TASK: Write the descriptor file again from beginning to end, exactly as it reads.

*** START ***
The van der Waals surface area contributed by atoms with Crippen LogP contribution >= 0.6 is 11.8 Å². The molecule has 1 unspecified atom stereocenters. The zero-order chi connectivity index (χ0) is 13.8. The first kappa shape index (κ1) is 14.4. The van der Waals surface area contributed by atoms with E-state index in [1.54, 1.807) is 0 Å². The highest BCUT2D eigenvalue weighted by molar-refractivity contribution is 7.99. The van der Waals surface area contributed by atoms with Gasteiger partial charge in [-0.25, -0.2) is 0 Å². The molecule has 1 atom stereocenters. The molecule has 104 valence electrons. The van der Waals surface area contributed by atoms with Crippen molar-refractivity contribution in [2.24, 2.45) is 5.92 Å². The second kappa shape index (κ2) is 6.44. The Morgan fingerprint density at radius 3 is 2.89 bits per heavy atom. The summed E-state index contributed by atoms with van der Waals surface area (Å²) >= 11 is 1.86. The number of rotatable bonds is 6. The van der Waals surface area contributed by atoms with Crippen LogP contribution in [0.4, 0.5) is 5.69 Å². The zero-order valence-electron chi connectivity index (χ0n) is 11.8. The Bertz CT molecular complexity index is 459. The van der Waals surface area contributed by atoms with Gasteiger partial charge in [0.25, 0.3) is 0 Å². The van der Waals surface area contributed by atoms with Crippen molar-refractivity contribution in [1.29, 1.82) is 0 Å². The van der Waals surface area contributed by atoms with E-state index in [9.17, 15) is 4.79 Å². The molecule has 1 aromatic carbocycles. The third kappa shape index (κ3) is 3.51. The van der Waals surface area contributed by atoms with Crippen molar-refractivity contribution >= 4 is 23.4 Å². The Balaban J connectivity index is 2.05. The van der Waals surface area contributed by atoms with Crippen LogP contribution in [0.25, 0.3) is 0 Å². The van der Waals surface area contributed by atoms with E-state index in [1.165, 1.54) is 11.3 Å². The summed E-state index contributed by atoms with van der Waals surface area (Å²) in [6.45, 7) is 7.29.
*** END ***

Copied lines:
The van der Waals surface area contributed by atoms with Crippen LogP contribution >= 0.6 is 11.8 Å². The molecule has 1 unspecified atom stereocenters. The zero-order chi connectivity index (χ0) is 13.8. The first kappa shape index (κ1) is 14.4. The van der Waals surface area contributed by atoms with E-state index in [1.54, 1.807) is 0 Å². The highest BCUT2D eigenvalue weighted by molar-refractivity contribution is 7.99. The van der Waals surface area contributed by atoms with Gasteiger partial charge in [-0.25, -0.2) is 0 Å². The molecule has 1 atom stereocenters. The molecule has 104 valence electrons. The van der Waals surface area contributed by atoms with Crippen molar-refractivity contribution in [2.24, 2.45) is 5.92 Å². The second kappa shape index (κ2) is 6.44. The Morgan fingerprint density at radius 3 is 2.89 bits per heavy atom. The summed E-state index contributed by atoms with van der Waals surface area (Å²) >= 11 is 1.86. The number of rotatable bonds is 6. The van der Waals surface area contributed by atoms with Crippen LogP contribution in [0.4, 0.5) is 5.69 Å². The zero-order valence-electron chi connectivity index (χ0n) is 11.8. The Bertz CT molecular complexity index is 459. The van der Waals surface area contributed by atoms with Gasteiger partial charge in [0.25, 0.3) is 0 Å². The van der Waals surface area contributed by atoms with Crippen molar-refractivity contribution in [1.29, 1.82) is 0 Å². The van der Waals surface area contributed by atoms with E-state index in [9.17, 15) is 4.79 Å². The molecule has 1 aromatic carbocycles. The third kappa shape index (κ3) is 3.51. The van der Waals surface area contributed by atoms with Crippen molar-refractivity contribution >= 4 is 23.4 Å². The Balaban J connectivity index is 2.05. The van der Waals surface area contributed by atoms with Crippen LogP contribution in [0.25, 0.3) is 0 Å². The van der Waals surface area contributed by atoms with E-state index in [1.165, 1.54) is 11.3 Å². The summed E-state index contributed by atoms with van der Waals surface area (Å²) in [6.45, 7) is 7.29.